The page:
Malachy McCourt: I would say that I am more spiritual. I see the way I look upon organized religion, I was a victim of that of mythology, and of cruelty, and all the absurd stuff. Organized religions have all the facets of organized crime, except the compassion of organized crime. They would only break your legs, whereas organized religion will send you to hell forever. And we had to think about all that stuff of snakes and paradise, and even making the connection between the guy, whoever it was who made Adam and Eve and makes all these animals. All the cows and sheep and pigs and elephants and rhinoceros and rabbits and hares hold and moles and octopuses and salmon and trout and snakes. And if all the animals there that he, or she, whoever created, he brings one into paradise. This snake. Now, you'd think he'd bring a nice little dog, or Poodle or something into paradise corporate to keep Adam and Eve company. No, a bloody snake. Instead of maybe, a little can't would have been -- no, a snake. Not only that, but a talking snake who said, “How are you Eve?” “I’m fine, thank you.” “How about his apple?” “Oh really? Oh, let me try. Oh yeah. Adam this is a great apple.” So she hands him the apple and they get tossed out. And he has to go and work, she had to bear children. And the snake, they say he has to crawl on his belly for all eternity and eat dust.\r\n
Now, if he were a serpent before, how did he get around? So, they banished him and tossed him out and sent him to Ireland. And then they say, St. Patrick came and banished all the snakes from Ireland. So, he might have because I think they all came here and took over the St. Patrick’s Day parade. That’s my idea.\r\n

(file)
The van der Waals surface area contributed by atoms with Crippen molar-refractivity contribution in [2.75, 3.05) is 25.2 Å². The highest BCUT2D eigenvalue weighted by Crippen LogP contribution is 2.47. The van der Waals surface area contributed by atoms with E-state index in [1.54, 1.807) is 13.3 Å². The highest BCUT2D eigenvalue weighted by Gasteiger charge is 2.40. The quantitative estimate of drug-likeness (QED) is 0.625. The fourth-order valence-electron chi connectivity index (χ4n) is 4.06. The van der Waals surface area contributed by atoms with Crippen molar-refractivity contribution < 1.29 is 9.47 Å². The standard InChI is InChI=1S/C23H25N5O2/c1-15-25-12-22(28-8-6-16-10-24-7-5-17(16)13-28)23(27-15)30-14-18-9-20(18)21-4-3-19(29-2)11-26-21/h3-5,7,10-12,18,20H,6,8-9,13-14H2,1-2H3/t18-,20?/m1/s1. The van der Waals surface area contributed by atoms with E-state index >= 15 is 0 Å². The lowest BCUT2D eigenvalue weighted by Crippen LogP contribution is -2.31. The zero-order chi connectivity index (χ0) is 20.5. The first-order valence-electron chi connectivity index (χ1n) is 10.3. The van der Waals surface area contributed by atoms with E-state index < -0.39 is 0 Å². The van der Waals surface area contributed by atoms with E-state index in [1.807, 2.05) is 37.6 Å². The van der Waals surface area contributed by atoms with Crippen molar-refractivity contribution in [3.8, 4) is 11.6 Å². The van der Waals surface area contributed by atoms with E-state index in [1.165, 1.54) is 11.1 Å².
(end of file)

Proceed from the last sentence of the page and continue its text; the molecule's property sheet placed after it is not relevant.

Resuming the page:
Question: One of your books, “Hallowed by That Name,” was about recovery. What has that process been like for you?\r\n
Malachy McCourt: Well, I am an alcoholic, as I said. And it is however we call it, a disease. That’s an explanation, but not an excuse. So, once I know I’m an alcoholic then it is my obligation, duty to see what I can do about healing myself. Now, there’s no recovery from alcoholism, it is an incurable disease. And it also is a disease that tells you, you don’t have a disease. It tells you, “I am your friend. And all you need at any given time is a little drinky-poo to make life good.” And all of that. So, then you take the little drinky-poo and the next thing you know, you’ve consumed about 40 drinky-poos and you’re acting like a complete asshole that you were before you had the drinky-poo.\r\n
I said I would never become an alcoholic like my father because my father deserted us. But diseases, there’s no let up. They get you some way or another. So the alcoholism got me and I ruined my first marriage with drinking and the lying and the deceit and infidelity, and all of that. The whole bloody thing. I was the complete one, alienated my first wife and although I never – I was not abusive in the physical sense in that I did never hit her like many – I was lucky that I am not addicted to that kind of thing. But I also alienated my children from that marriage. I am on good terms with them now. And I’ve been married for 45 years to my second wife. I’ve been sober for 25. And every day I am very grateful that I don’t drink. And it’s one day at a time, that’s all there is to it, and so I don’t have to worry about it. All I do is, okay, I do not have to drink. And if I feel like it, I postpone it for ten minutes, and that way I find something else to do in the meantime.\r\n
But alcoholism is a dread, an awful, and fatal disease. And I’ve seen so many horrible and awful results and consequences of people practicing alcoholism. It’s murder, I’ve seen that. I’ve seen a lot of suicides, a lot of strange sins. Particularly you get a lot of thievery, and the whole thing is about the lying. And then a lot of people abuse their children and more than hitting, so many people abuse their children sexually as well, and that is a family disease and that’s one of the horrors of it when kids are abused sexually. And there seems to be more of it now than ever, and I find that’s so sad that that happens.\r\n
Recorded on March 10, 2010
"My purpose in life always has been to avoid work," confides Malachy McCourt. "And I hear people saying, ‘I work hard and I pay my taxes.' Well, you’re an asshole."